Last week, an iPhone customer discovered that his son racked up $150 in unexpected in-app purchases using an app named Fishies by PlayMesh. But it wasn’t a PlayMesh scam, and it turns out that way the App Store caches passwords was the culprit.
On Friday, Mike Rohde described in his blog how, after he entered a password on his iPhone, he gave it to his son who subsequently played the game Fishies. His son, not knowing better, accumulated $149.99 in charges using in-app purchases. That was possible because the password was still in cache and hadn’t yet timed out. After his initial outrage turned out to be unfounded, Mr. Rohde subsequently apologized to PlayMesh.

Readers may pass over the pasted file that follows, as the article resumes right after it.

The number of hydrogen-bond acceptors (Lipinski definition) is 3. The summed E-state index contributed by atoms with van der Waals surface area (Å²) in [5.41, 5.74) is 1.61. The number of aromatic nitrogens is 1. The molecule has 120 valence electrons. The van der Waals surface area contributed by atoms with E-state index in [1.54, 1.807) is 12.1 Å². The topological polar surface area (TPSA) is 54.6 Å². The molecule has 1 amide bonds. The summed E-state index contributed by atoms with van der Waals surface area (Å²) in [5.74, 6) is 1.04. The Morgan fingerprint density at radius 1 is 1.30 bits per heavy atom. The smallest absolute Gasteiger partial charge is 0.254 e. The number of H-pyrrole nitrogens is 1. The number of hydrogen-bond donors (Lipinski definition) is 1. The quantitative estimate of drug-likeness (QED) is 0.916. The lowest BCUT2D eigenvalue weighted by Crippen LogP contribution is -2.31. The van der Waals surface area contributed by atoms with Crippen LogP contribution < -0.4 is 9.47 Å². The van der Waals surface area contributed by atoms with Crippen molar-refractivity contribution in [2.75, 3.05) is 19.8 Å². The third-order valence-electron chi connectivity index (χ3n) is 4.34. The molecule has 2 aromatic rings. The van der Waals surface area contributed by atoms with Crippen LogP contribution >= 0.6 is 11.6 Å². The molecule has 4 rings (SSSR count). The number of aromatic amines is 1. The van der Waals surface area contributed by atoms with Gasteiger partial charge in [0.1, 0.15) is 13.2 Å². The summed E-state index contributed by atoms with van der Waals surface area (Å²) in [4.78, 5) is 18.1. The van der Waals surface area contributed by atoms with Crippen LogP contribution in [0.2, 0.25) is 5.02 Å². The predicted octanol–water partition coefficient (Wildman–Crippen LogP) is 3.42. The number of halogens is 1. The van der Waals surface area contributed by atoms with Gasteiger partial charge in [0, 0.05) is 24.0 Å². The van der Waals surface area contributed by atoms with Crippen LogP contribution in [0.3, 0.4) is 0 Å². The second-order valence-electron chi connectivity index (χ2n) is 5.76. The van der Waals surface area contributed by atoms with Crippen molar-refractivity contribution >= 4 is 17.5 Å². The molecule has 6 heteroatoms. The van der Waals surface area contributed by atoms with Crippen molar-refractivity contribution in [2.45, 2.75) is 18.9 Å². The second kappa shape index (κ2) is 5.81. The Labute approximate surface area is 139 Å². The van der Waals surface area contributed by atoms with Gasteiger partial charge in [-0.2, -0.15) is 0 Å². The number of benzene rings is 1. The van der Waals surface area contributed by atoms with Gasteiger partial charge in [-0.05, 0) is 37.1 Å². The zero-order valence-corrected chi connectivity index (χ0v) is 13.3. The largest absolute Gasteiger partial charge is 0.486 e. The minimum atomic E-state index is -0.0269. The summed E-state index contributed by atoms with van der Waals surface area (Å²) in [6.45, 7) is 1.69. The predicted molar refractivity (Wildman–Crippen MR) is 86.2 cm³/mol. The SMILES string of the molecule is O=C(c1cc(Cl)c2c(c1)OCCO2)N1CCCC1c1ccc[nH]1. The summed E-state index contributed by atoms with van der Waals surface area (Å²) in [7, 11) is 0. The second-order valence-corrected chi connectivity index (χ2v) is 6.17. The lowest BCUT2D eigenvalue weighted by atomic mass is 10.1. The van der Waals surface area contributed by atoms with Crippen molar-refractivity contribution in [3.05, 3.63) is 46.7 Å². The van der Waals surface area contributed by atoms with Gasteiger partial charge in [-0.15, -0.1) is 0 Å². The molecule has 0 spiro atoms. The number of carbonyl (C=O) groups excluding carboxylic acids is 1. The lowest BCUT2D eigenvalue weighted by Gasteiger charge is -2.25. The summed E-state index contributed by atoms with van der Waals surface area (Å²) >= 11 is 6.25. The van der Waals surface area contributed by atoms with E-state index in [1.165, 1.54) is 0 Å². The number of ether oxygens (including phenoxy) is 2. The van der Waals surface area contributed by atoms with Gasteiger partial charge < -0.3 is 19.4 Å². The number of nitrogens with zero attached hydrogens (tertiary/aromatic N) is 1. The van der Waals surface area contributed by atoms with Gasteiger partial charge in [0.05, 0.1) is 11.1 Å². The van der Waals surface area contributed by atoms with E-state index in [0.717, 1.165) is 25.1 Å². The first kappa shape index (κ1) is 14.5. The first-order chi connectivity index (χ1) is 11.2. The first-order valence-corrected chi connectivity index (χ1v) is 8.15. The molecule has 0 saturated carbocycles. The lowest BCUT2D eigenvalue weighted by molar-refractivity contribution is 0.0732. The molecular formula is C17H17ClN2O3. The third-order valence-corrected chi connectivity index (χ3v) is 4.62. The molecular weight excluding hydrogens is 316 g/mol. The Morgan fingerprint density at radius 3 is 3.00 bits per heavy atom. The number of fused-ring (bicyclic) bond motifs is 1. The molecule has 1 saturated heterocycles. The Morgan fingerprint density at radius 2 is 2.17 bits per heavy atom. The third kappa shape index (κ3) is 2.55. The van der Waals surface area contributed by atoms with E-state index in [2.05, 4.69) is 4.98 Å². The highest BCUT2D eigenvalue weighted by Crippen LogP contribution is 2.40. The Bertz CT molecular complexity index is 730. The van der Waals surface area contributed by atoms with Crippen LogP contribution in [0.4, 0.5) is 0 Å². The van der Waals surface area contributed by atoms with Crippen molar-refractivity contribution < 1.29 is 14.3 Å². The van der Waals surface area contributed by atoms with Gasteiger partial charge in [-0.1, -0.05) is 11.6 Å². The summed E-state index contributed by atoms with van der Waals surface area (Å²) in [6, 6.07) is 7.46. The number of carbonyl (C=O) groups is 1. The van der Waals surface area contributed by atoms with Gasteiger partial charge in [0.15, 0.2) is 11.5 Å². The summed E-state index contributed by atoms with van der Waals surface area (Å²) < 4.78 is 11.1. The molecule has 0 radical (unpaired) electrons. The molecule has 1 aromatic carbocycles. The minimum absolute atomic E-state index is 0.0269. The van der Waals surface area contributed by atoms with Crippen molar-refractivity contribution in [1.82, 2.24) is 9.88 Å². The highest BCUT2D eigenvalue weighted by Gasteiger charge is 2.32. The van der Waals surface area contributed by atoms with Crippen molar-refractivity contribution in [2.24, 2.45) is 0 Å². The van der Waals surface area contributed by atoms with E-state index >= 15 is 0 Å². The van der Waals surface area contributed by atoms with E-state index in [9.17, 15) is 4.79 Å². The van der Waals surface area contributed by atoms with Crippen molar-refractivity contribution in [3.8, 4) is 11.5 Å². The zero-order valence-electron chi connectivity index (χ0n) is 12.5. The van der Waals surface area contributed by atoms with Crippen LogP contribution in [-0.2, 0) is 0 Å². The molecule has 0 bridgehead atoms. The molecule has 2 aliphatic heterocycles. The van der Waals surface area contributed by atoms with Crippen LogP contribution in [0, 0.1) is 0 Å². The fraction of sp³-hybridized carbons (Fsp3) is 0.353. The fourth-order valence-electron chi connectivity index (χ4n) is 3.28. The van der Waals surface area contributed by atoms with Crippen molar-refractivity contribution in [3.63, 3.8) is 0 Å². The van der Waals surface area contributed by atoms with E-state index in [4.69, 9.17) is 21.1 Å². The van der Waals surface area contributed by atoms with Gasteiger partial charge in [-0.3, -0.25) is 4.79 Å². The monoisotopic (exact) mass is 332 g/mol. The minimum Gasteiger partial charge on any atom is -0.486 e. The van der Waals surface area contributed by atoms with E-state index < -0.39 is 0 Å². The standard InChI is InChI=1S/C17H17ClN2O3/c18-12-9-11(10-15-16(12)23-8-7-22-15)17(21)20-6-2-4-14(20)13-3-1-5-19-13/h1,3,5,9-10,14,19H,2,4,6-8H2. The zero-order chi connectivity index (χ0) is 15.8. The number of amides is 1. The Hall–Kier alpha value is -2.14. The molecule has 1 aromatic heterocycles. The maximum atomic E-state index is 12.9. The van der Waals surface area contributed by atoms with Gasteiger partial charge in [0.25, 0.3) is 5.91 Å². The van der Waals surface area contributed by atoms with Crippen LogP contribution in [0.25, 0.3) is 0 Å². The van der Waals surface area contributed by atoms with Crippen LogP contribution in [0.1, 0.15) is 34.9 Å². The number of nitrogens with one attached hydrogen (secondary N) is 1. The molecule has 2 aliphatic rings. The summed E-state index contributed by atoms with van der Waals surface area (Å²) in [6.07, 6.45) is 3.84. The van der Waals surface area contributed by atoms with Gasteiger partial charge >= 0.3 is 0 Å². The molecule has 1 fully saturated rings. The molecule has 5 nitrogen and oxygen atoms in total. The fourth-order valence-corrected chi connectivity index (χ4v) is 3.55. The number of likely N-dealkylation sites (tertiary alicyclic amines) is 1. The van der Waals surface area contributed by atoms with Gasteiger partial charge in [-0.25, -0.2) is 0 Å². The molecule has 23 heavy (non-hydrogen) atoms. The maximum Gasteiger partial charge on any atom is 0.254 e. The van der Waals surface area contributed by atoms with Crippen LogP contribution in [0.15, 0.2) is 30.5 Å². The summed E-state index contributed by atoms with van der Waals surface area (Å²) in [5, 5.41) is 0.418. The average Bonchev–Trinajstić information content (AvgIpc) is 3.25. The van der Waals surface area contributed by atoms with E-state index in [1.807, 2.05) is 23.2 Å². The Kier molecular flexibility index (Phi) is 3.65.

Manton Reece, a developer, explained the problem and ran tests to confirm the (unintended) behavior. “What must have happened to Mike is that he bought something, entered his password, and then handed the iPad over to his son. His son played the fish game and clicked a bunch of random stuff (likely got the Buy prompt), but because the whole concept of virtual currency is kind of confusing, and because it didn’t ask for a password, the app happily let him make all the purchases.
“I doubt the developer of this app did anything wrong.”
The bottom line is, if Apple doesn’t provide an iOS fix in the future that turns off password caching, it’ll be wise to be careful who you hand your iPhone or iPad to right after you’ve entered your password.